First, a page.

Conditions Treated

Anal abscess / Anal fistula

What is an anal abscess?
An anal abscess is a collection of pus in the tissues around the anus. As the infection progresses, pain develops with swelling and redness and continues until pus escapes.

Antibiotics may be used to control the spread of the infection but alone will not cure an abscess. Drainage of the pus is necessary to resolve the infection.

Despite incision and drainage, occasionally some anal abscesses develop into anal fistulas.

What is an anal fistula?
An anal fistula is an abnormal connection (tunnel) between the internal lining of the anus and the skin outside the anus. Anal fistulas form when an anal abscess bursts or when drained, the wound does not completely heal. Discharge of pus may be constant or intermittent together with variable pain as the external opening on the skin may heal temporarily.

Anal fissure

An anal fissure is a tear or split in the skin that lines the anus. Patients usually present with pain on defecation and bright fresh rectal bleeding usually on the toilet paper. The pain associated with a fissure may be so severe that patients avoid going to the bathroom leading to constipation and even more pain. Rectal examinations are often difficult due to severe pain.

Fissures typically occur following trauma to the lining of the anal canal, this is commonly due to passing hard dry stool such as with constipation. They may also be associated with inflammatory conditions such as Crohn's disease.

Anal pain

Anal pain is a fairly common problem and various anal conditions can cause anal pain:

  • haemorrhoids
  • fissures
  • infections, including anal abscesses

Less frequent causes of anal pain may include:

  • rectal prolapse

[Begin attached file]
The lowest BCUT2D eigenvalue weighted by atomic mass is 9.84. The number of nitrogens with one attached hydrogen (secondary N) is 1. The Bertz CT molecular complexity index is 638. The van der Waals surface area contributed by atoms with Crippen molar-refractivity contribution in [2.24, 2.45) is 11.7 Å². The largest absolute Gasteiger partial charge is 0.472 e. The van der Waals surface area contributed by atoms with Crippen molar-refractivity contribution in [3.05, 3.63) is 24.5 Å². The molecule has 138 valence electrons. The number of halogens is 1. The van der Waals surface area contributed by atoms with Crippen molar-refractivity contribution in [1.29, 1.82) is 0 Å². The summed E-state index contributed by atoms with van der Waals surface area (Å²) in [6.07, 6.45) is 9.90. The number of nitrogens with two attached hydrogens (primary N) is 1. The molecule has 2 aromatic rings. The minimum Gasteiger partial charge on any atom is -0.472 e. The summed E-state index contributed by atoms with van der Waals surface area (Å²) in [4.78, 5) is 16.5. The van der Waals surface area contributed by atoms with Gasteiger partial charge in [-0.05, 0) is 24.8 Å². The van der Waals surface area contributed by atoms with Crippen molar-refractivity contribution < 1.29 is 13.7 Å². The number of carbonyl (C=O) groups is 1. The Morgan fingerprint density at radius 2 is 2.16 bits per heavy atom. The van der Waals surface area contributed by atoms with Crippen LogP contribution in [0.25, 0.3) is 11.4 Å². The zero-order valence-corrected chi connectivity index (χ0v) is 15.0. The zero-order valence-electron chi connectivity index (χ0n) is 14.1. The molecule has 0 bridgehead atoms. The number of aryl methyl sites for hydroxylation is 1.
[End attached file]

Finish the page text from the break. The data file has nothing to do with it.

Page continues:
• anal cancer
  • inflammatory diseases of the bowel (Crohn's Disease or Ulcerative Colitis)
  • STDs

Bowel cancer

Bowel cancer is a malignant growth that develops most commonly in the lining of the large bowel. Bowel cancers develop from tiny growths called 'polyps'. Whilst not all polyps become cancerous, over time some polyps can become cancerous. In more advanced cases, the cancer can spread beyond the bowel to other organs. Polyps should be removed to reduce the risk of developing bowel cancer.

The risk of developing bowel cancer increases with age but is greater if the patient is:

  • aged 50 years and over
  • had an inflammatory bowel disease, such as Crohn's Disease or Ulcerative Colitis
  • previously had special types of polyps, called adenomas in the bowel
  • have a significant family history of bowel cancer

How common is bowel cancer?
In Australia, bowel cancer is the most common internal cancer for both males and females combined. The disease is increasing as the average age of the population rises. 1 in 12 people will develop bowel cancer.

About 14,000 Australians are diagnosed with bowel cancer each year (including 1,000 under the age of 50). An estimated 19,960 are expected to be diagnosed in 2020.

What is the cause of bowel cancer?
The underlying cause of bowel cancer is not known. Some factors are thought to increase your risk. These include:

  • diet and fat intake
  • alcohol intake
  • lack of exercise
  • genetic factors

Research in genetics and molecular biology are increasing our knowledge of these inherited factors.

Colorectal cancer may cause one or more of the symptoms below:

  • a change in bowel habits, such as diarrhea, constipation
  • a feeling that you need to have a bowel movement that is not relieved by doing so
  • rectal bleeding, dark stools, or blood in the stool (often, though, the stool will look normal)
  • cramping or abdominal pain
  • weakness and fatigue (anaemia)
  • unintended weight loss

Most of these symptoms are more often caused by conditions other than colorectal cancer, such as haemorrhoids, irritable bowel syndrome, or inflammatory bowel disease. If you have any symptoms or concerns, you should consult your doctor.

The good news is that bowel cancer is one of the most curable types of cancer, if detected early.

Bowel cancer screening

Bowel cancer can be detected using a variety of methods: